That evening, I was driving with my colleague from Long Island to Manhattan and, somewhere in Queens, we saw this beautiful Manhattan skyline in the sunset light. I took this picture on the freeway from the moving car with my point-and-shoot Fuji camera. After spending hours in Photoshop trying to make it more presentable, I decided for myself that this is exactly what I want to do.
It took me more than a year to buy my first DSLR (Rebel) but that day and this photo served as main triggers.
I re-processed this photo using modern tools. The main issue was awful digital noise but even now it looks pretty bad.
The Brooklyn Bridge is an iconic element of the New York landscape. It is easily recognizable with its historical roots and you cannot go wrong by including it in your composition. I have plenty of photos of the New York skyline with the presence of the famous arch. Every time I visit NY, I make sure to take at least a few shots of the bridge. On my last trip, I found the new bridge perspective for myself by shooting it from the Staten Island Ferry.
But what I realized years back was that it is not easy to come up with a meaningful composition while actually walking across the bridge. The first obstacle is the bridge wires. They are everywhere and when you want to compose the shot with part of the bridge as the foreground element and Manhattan as the backdrop, it is not easy to avoid them (wires). The second challenge is obviously people. They are everywhere and it can be ridiculous if you try to walk across the bridge in the middle of the summer during the high tourist season.
When composing this shot, I tried to deal with both of these problems differently. I managed to avoid tourists by shooting upwards. The second issue was solved by making the steel cables the main element of the shot. This formed the abstract symmetry of the composition.
And of course, without the flag this photo would look too monochromatic and symmetrically boring.
This view was like the grand prize of my latest trip to New York. As usual, it was a busy and exhausting day with lots of walking in hot and sticky weather with multiple short, yet intense rainfalls.
I was very happy that instead of driving to my hotel through busy tunnels I was taking a ferry ride to Staten Island where I stayed this time.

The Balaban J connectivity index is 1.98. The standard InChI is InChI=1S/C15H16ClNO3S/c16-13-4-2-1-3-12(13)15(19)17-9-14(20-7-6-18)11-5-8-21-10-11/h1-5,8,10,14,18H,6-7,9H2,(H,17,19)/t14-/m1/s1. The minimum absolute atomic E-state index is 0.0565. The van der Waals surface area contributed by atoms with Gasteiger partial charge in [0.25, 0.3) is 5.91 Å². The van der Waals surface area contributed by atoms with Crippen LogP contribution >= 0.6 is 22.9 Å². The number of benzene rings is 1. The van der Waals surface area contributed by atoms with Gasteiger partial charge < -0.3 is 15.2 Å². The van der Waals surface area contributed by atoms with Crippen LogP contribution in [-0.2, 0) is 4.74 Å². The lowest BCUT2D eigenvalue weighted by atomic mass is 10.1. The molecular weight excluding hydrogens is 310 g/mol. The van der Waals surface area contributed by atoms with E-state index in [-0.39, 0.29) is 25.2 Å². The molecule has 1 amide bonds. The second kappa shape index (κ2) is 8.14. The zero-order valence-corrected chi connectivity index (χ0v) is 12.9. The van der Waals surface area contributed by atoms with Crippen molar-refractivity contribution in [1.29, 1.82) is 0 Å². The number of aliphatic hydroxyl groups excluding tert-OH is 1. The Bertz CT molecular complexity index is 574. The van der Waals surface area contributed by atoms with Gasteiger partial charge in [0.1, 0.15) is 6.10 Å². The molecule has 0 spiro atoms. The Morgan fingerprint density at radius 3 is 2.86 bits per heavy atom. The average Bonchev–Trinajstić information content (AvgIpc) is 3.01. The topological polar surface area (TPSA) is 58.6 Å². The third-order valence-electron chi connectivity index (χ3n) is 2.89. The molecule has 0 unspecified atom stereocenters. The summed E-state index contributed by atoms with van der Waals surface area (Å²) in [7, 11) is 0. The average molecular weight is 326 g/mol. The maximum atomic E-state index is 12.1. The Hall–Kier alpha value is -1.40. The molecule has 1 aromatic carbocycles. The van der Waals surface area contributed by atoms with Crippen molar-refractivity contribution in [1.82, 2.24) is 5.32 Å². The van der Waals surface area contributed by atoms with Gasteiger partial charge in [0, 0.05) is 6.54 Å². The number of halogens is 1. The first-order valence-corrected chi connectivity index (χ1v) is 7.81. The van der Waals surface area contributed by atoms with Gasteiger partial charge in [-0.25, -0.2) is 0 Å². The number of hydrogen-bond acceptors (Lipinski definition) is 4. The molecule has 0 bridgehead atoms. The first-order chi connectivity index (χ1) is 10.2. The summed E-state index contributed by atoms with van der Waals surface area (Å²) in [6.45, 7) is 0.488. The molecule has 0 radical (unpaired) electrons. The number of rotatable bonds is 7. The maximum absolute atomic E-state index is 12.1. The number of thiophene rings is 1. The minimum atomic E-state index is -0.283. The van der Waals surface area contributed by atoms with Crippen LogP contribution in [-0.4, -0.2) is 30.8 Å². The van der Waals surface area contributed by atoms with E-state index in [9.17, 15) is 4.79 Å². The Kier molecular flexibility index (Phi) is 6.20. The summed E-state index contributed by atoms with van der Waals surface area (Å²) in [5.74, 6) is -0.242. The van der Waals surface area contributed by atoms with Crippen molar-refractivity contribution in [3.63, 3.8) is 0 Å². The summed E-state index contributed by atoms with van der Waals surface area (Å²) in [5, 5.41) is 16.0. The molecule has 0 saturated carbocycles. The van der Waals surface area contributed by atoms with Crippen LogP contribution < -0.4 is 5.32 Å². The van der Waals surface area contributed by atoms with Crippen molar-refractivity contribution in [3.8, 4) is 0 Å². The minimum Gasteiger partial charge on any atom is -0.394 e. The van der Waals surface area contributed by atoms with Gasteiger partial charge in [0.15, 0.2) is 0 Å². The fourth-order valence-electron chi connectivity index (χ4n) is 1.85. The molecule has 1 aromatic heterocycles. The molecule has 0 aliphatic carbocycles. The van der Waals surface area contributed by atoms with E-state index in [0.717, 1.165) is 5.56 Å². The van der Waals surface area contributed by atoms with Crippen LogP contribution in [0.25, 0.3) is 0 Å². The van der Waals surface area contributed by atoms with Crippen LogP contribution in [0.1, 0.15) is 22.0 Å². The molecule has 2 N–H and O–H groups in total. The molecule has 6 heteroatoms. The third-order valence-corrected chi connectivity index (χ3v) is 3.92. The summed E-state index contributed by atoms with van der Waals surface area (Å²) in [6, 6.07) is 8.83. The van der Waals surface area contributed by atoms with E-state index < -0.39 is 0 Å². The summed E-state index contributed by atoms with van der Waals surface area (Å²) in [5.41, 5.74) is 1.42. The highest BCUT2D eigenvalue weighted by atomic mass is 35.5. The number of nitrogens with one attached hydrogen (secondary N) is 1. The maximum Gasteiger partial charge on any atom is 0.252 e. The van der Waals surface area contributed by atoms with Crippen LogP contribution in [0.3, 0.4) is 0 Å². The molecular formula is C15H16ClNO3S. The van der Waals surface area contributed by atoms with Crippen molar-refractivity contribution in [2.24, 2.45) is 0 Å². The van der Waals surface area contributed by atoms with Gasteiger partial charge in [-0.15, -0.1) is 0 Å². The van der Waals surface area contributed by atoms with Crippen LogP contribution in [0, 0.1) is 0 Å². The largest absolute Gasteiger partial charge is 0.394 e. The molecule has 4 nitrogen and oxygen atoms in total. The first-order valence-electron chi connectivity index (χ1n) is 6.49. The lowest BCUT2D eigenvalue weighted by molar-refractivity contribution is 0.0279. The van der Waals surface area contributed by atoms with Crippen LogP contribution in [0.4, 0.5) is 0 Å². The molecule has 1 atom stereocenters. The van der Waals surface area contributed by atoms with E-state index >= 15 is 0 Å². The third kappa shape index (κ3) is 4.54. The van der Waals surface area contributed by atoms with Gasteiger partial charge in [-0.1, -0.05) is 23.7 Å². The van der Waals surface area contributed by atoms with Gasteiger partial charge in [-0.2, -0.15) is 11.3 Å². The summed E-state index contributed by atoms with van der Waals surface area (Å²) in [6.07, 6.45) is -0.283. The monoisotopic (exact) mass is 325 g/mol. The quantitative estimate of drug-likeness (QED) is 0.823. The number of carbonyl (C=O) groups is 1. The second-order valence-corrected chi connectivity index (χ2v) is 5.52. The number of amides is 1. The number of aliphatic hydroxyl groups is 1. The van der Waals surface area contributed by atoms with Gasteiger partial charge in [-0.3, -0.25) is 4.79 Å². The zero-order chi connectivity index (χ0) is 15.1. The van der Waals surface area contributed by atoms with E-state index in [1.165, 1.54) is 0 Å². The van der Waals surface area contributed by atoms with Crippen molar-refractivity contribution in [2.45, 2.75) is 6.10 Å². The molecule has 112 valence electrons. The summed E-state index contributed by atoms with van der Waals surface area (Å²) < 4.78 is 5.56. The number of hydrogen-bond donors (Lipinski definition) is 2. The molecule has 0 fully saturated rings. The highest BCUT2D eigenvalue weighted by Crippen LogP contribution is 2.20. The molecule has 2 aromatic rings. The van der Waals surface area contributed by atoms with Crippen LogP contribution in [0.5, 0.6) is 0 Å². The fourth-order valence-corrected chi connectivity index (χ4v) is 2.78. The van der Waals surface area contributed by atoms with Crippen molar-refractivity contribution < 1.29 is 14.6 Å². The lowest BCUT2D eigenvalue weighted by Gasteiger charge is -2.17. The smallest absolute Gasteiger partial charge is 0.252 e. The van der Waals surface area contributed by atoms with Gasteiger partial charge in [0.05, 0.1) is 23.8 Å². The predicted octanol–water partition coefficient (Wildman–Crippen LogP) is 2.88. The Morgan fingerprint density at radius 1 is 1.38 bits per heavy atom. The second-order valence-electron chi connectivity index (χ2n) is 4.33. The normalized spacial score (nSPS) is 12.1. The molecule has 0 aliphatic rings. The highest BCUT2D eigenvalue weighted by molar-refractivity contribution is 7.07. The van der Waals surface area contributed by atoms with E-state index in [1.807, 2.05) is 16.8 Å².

It is not very often that you see such a beautiful summer sunset with clear air in New York City, but that was the day. After three days of witnessing boring and forgettable evenings, I finally could capture the rejuvenated New York City skyline with new One World Trade Center at its best.
It was challenging to photograph from fast moving and shaking ferry with the strong wind blowing from the river. From the beginning I was planning to utilize HDR photography processing for this shot but using tripod was out of questions. I had to settle for 3 bracketed shots (-2, 0, +2) trying to hold camera as steady as possible. Out of 7 sets of bracketed shots I took only one was useable.
It was the middle of August, and probably the hottest weekend of the year in New York. With temperatures way above 30 degrees and the humidity close to 100%, it felt like walking on a frying pan. Of course, that was the week we picked for our first non-work related visit to New York.
It was after noon and we were slowly navigating our way from Greenwich Village to Midtown with our final destination being the Empire State Building. We stopped at a coffee shop to cool down and rest.
This is when we struck up a conversation with an older gentleman who overheard us speaking in a foreign language (Russian) and asked us where we came from. I said that we were from eastern Canada (Quebec), but the language we were speaking was not French. As a result more questions followed.
After visiting New York on so many occasions in the last decade I realized that I never had a chance to ride Staten Island Ferry. I have taken different types of courses and rides around Manhattan but never from Staten Island.
Last spring, before going to New York, I decided to compensate for my earlier shortcoming. I booked my hotel not far from Staten Island and every day, during my stay, I took the ferry instead of driving to Manhattan.
Beautiful and free 25 min ride is much more pleasant than driving in tunnel traffic and then searching for parking in Manhattan.
In total I took 14 rides. I definitely overcompensated.
While I was taking multiple shots for HDR processing I was not sure if it would be possible to align images later. Boat was moving very fast, I had no tripod (hand held) and it was very shaky. I used HDR Expose 3 to process 3 bracketed exposures for HDR and advanced setting in Align module helped me completely avoid ghosting effects.
I just returned from my latest trip to New York. It was amazing to see how One World Trade Center (aka Freedom Tower) changed the skyline of the Manhattan.
As a Canadian living in eastern part of the country, I visit New York fairly often. It is only 6 hours away from Montreal by car. Over the years I compiled the list of my favorite photography locations in different parts of New York. I also learned how to use New York’s famous landmarks in order to maximize the impact of my photography.
Here is the list of articles dedicated to my New York experiences:
And last week I realized that completion of One World Trade Center changed everything. The structure is enormous and it can be seen practically from every corner of the city. Many of my old experiences became obsolete but at the same time, it opened new travel photography opportunities for me as a photographer.
The featured photo I took from Staten Island Ferry and couple of years ago it would be boring and uninteresting capture but with One World Trade Center as a focal point, it looks impressive.